Field::editable() method

Is this field editable?

  • To maximize efficiency check that $field->useRoles is true before calling this.
  • If you have already verified that the page is editable, omit or specify null for $page argument.
  • Please note: this does not check that the provided $page itself is editable. If you want that check, then use $page->editable($field) instead.

Usage

// basic usage
$bool = $field->editable();

// usage with all arguments
$bool = $field->editable($page = null, $user = null);

Arguments

NameType(s)Description
page (optional)Page, string, int, null

Optionally specify a Page for context

user (optional)User, string, int, null

Optionally specify a different user (default = current user)

Return value

bool


Hooking $field->editable(…)

You can add your own hook events that are executed either before or after the $field->editable(…) method is executed. Examples of both are included below. A good place for hook code such as this is in your /site/ready.php file.

Hooking before

The 'before' hooks are called immediately before each $field->editable(…) method call is executed. This type of hook is especially useful for modifying arguments before they are sent to the method.

$this->addHookBefore('Field::editable', function(HookEvent $event) {
  // Get the object the event occurred on, if needed
  $Field = $event->object;

  // Get values of arguments sent to hook (and optionally modify them)
  $page = $event->arguments(0);
  $user = $event->arguments(1);

  /* Your code here, perhaps modifying arguments */

  // Populate back arguments (if you have modified them)
  $event->arguments(0, $page);
  $event->arguments(1, $user);
});

Hooking after

The 'after' hooks are called immediately after each $field->editable(…) method call is executed. This type of hook is especially useful for modifying the value that was returned by the method call.

$this->addHookAfter('Field::editable', function(HookEvent $event) {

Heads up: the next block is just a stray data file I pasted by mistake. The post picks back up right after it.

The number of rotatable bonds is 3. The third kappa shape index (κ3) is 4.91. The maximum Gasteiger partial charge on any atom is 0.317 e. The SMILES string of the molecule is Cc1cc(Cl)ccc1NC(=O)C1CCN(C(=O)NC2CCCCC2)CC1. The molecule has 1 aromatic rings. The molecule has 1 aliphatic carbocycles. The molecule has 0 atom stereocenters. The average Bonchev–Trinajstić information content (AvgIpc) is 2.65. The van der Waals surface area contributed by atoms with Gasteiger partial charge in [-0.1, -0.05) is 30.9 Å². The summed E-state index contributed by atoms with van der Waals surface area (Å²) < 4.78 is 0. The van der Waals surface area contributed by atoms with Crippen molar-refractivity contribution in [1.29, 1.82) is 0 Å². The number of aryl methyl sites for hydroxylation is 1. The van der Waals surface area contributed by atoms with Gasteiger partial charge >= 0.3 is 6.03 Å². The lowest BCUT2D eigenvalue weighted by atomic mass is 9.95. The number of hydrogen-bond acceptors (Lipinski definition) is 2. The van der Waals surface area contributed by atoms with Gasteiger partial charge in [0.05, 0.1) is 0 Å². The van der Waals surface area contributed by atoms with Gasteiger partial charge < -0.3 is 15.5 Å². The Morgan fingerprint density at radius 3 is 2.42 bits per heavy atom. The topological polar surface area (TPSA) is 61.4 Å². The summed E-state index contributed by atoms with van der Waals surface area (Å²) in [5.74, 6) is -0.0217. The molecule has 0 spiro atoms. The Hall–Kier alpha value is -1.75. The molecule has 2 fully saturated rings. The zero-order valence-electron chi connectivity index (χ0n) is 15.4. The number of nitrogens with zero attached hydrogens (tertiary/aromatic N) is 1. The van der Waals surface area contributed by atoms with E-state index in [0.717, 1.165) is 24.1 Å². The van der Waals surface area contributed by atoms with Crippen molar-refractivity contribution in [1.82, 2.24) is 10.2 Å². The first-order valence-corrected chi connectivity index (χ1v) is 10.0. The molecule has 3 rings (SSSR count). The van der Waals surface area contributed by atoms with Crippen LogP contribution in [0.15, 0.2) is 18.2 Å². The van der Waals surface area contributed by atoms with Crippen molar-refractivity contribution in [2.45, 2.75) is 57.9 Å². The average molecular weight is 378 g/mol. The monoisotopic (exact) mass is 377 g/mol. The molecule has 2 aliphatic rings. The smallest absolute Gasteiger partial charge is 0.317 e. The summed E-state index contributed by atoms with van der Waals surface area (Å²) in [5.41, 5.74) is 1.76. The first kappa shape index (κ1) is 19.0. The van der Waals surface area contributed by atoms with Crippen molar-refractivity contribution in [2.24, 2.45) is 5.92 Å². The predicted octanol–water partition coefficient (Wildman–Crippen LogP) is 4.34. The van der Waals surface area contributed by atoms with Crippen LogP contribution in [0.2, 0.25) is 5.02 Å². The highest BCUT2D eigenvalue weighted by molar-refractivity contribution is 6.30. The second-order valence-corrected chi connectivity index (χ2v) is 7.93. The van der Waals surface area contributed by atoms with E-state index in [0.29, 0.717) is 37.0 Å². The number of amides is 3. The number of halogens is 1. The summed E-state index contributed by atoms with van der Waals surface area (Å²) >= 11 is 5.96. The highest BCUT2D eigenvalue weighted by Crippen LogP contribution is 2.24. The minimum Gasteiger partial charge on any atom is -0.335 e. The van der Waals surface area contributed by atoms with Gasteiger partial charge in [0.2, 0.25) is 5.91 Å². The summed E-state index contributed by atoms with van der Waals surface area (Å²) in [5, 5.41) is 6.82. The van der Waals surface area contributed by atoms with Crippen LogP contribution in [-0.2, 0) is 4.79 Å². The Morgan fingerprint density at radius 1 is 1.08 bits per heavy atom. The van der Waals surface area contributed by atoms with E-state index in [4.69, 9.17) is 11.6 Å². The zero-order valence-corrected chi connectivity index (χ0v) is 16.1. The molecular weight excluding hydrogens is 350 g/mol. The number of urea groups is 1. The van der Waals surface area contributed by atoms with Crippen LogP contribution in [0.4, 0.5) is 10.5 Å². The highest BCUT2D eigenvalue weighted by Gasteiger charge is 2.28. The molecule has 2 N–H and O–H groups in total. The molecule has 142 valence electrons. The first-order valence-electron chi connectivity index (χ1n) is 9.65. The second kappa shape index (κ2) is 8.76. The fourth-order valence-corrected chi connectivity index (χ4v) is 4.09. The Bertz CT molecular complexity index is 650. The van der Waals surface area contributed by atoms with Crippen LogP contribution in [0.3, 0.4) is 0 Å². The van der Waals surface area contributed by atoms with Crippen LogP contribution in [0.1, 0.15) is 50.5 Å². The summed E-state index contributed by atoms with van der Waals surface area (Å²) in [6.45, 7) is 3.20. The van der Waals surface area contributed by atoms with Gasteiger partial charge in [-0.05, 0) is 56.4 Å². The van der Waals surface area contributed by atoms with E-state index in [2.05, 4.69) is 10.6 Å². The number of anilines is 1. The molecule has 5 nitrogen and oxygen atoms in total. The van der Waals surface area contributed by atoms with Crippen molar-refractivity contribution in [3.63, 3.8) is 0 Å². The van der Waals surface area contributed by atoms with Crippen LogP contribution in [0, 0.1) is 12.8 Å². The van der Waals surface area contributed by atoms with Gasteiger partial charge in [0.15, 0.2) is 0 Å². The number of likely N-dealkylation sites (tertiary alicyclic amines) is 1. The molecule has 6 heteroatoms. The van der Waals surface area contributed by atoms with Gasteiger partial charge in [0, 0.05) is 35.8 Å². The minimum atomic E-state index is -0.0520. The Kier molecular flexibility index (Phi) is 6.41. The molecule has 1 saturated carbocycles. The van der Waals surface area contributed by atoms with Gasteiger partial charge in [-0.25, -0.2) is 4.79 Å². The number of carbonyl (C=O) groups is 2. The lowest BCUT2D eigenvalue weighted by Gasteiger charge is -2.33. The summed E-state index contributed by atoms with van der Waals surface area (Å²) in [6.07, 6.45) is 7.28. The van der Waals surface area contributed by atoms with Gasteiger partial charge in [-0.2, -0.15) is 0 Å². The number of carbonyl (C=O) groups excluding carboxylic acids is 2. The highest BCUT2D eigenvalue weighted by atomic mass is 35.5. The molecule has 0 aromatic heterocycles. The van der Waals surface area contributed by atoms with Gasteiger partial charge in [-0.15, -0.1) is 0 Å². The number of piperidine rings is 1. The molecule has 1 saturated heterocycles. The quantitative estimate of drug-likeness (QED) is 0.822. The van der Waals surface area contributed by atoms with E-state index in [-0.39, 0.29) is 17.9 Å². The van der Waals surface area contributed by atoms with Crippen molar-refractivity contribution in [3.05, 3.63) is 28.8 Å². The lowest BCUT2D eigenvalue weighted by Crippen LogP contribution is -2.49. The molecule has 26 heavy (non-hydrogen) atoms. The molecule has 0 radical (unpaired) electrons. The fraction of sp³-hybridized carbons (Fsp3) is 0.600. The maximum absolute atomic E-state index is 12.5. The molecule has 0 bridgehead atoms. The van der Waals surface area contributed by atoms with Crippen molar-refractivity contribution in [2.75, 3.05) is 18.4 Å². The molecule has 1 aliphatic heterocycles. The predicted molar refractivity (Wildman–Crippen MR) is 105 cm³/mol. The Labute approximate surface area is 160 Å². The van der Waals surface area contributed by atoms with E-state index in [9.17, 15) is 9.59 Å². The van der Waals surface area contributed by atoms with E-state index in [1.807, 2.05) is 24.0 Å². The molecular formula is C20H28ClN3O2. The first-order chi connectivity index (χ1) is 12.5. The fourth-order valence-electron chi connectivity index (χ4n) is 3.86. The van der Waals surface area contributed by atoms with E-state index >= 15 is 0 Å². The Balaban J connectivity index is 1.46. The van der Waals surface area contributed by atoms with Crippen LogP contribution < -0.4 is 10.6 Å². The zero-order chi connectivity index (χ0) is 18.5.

// Get the object the event occurred on, if needed
  $Field = $event->object;

  // An 'after' hook can retrieve and/or modify the return value
  $return = $event->return;

  // Get values of arguments sent to hook (if needed)
  $page = $event->arguments(0);
  $user = $event->arguments(1);

  /* Your code here, perhaps modifying the return value */

  // Populate back return value, if you have modified it
  $event->return = $return;
});

$field methods and properties

API reference based on ProcessWire core version 3.0.125

Twitter updates

  • New post: This week we take a look at what’s in ProcessWire 3.0.126 which focuses largely on resolving issue reports, but also includes a handy new Page if() method— More
    15 February 2019
  • New post: ProcessWire 3.0.125 has several useful new Sanitizer methods & options, plus new ways to access them directly from the Input API variable. This makes handling user input even easier than before. Plus updates to our i18n functions & API docs— More
    25 January 2019
  • New post: In this week’s post, we’ll take a look a look at the new website and focus on some parts of it and how they were built. Then we’ll dive into the latest version of ProcessWire on the dev branch, version 3.0.124— More
    11 January 2019

Latest news

  • ProcessWire Weekly #249
    In the 249th issue of ProcessWire Weekly we're going to walk you through the latest core updates (ProcessWire 3.0.126), introduce a new third party module called Page Access Releasetime, and pick a new site of the week. Read on!
    Weekly.pw / 16 February 2019
  • ProcessWire 3.0.126 core updates
    This week we take a look at what’s in ProcessWire 3.0.126 which focuses largely on resolving issue reports, but also includes a handy new $page->if() method. 
    Blog / 15 February 2019
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